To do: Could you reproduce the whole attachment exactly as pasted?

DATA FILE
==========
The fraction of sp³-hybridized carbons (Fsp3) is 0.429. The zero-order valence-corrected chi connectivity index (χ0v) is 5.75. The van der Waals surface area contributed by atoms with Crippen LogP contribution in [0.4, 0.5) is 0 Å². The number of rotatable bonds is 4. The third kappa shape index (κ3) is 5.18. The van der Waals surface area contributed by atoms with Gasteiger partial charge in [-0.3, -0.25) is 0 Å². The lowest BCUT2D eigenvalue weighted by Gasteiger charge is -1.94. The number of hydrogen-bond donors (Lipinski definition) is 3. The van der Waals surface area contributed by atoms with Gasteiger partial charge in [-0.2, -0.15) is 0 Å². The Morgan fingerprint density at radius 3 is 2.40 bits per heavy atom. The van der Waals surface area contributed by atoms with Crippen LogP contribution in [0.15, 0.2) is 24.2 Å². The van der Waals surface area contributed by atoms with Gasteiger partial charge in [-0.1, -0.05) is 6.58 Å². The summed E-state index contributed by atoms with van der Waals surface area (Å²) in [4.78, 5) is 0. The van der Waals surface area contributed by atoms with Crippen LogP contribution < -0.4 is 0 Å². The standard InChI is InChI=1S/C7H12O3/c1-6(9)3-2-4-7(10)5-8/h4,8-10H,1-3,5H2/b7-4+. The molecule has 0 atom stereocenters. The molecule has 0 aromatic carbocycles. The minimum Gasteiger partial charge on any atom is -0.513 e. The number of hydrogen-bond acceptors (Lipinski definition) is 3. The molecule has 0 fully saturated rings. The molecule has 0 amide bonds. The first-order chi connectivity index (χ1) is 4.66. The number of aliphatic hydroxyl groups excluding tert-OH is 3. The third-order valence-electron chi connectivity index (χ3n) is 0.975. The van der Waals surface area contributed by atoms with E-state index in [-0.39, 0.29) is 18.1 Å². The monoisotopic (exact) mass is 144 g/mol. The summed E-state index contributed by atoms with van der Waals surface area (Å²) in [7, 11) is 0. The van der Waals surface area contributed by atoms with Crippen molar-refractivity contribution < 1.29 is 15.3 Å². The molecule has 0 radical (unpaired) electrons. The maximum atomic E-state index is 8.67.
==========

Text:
The fraction of sp³-hybridized carbons (Fsp3) is 0.429. The zero-order valence-corrected chi connectivity index (χ0v) is 5.75. The van der Waals surface area contributed by atoms with Crippen LogP contribution in [0.4, 0.5) is 0 Å². The number of rotatable bonds is 4. The third kappa shape index (κ3) is 5.18. The van der Waals surface area contributed by atoms with Gasteiger partial charge in [-0.3, -0.25) is 0 Å². The lowest BCUT2D eigenvalue weighted by Gasteiger charge is -1.94. The number of hydrogen-bond donors (Lipinski definition) is 3. The van der Waals surface area contributed by atoms with Gasteiger partial charge in [-0.2, -0.15) is 0 Å². The Morgan fingerprint density at radius 3 is 2.40 bits per heavy atom. The van der Waals surface area contributed by atoms with Crippen LogP contribution in [0.15, 0.2) is 24.2 Å². The van der Waals surface area contributed by atoms with Gasteiger partial charge in [-0.1, -0.05) is 6.58 Å². The summed E-state index contributed by atoms with van der Waals surface area (Å²) in [4.78, 5) is 0. The van der Waals surface area contributed by atoms with Crippen LogP contribution < -0.4 is 0 Å². The standard InChI is InChI=1S/C7H12O3/c1-6(9)3-2-4-7(10)5-8/h4,8-10H,1-3,5H2/b7-4+. The molecule has 0 atom stereocenters. The molecule has 0 aromatic carbocycles. The minimum Gasteiger partial charge on any atom is -0.513 e. The number of hydrogen-bond acceptors (Lipinski definition) is 3. The molecule has 0 fully saturated rings. The molecule has 0 amide bonds. The first-order chi connectivity index (χ1) is 4.66. The number of aliphatic hydroxyl groups excluding tert-OH is 3. The third-order valence-electron chi connectivity index (χ3n) is 0.975. The van der Waals surface area contributed by atoms with E-state index in [-0.39, 0.29) is 18.1 Å². The monoisotopic (exact) mass is 144 g/mol. The summed E-state index contributed by atoms with van der Waals surface area (Å²) in [7, 11) is 0. The van der Waals surface area contributed by atoms with Crippen molar-refractivity contribution < 1.29 is 15.3 Å². The molecule has 0 radical (unpaired) electrons. The maximum atomic E-state index is 8.67.